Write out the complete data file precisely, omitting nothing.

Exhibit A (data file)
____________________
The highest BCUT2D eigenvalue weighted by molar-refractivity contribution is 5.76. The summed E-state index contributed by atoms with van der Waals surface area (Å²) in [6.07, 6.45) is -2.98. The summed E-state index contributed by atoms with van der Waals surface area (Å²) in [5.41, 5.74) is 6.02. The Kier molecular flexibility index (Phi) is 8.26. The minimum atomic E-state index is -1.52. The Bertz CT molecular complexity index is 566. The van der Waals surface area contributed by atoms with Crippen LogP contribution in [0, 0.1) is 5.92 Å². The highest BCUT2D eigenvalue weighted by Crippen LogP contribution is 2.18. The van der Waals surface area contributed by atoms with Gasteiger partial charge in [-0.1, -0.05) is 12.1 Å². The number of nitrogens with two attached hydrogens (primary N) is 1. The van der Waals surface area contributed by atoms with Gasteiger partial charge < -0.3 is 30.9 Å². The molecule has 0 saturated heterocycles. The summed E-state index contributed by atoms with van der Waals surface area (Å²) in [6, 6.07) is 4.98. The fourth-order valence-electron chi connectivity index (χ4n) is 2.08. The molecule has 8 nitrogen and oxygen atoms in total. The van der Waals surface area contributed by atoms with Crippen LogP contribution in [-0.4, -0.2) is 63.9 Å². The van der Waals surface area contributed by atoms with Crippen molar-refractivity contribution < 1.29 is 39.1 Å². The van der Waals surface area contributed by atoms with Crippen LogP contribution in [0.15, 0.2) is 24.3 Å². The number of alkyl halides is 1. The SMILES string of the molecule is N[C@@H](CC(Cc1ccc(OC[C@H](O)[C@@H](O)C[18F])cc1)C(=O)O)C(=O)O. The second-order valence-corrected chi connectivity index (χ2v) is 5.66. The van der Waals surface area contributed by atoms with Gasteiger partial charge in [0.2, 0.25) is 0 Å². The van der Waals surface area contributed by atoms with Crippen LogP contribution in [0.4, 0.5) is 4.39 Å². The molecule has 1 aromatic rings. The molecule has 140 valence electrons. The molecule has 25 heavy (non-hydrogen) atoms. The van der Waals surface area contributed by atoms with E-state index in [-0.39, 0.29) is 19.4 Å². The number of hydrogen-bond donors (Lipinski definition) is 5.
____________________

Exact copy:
The highest BCUT2D eigenvalue weighted by molar-refractivity contribution is 5.76. The summed E-state index contributed by atoms with van der Waals surface area (Å²) in [6.07, 6.45) is -2.98. The summed E-state index contributed by atoms with van der Waals surface area (Å²) in [5.41, 5.74) is 6.02. The Kier molecular flexibility index (Phi) is 8.26. The minimum atomic E-state index is -1.52. The Bertz CT molecular complexity index is 566. The van der Waals surface area contributed by atoms with Crippen LogP contribution in [0, 0.1) is 5.92 Å². The highest BCUT2D eigenvalue weighted by Crippen LogP contribution is 2.18. The van der Waals surface area contributed by atoms with Gasteiger partial charge in [-0.1, -0.05) is 12.1 Å². The number of nitrogens with two attached hydrogens (primary N) is 1. The van der Waals surface area contributed by atoms with Gasteiger partial charge < -0.3 is 30.9 Å². The molecule has 0 saturated heterocycles. The summed E-state index contributed by atoms with van der Waals surface area (Å²) in [6, 6.07) is 4.98. The fourth-order valence-electron chi connectivity index (χ4n) is 2.08. The molecule has 8 nitrogen and oxygen atoms in total. The van der Waals surface area contributed by atoms with Crippen LogP contribution in [-0.4, -0.2) is 63.9 Å². The van der Waals surface area contributed by atoms with Crippen molar-refractivity contribution < 1.29 is 39.1 Å². The van der Waals surface area contributed by atoms with Crippen LogP contribution in [0.15, 0.2) is 24.3 Å². The number of alkyl halides is 1. The SMILES string of the molecule is N[C@@H](CC(Cc1ccc(OC[C@H](O)[C@@H](O)C[18F])cc1)C(=O)O)C(=O)O. The second-order valence-corrected chi connectivity index (χ2v) is 5.66. The van der Waals surface area contributed by atoms with Gasteiger partial charge in [0.2, 0.25) is 0 Å². The van der Waals surface area contributed by atoms with Crippen LogP contribution in [0.4, 0.5) is 4.39 Å². The molecule has 1 aromatic rings. The molecule has 140 valence electrons. The molecule has 25 heavy (non-hydrogen) atoms. The van der Waals surface area contributed by atoms with E-state index in [-0.39, 0.29) is 19.4 Å². The number of hydrogen-bond donors (Lipinski definition) is 5.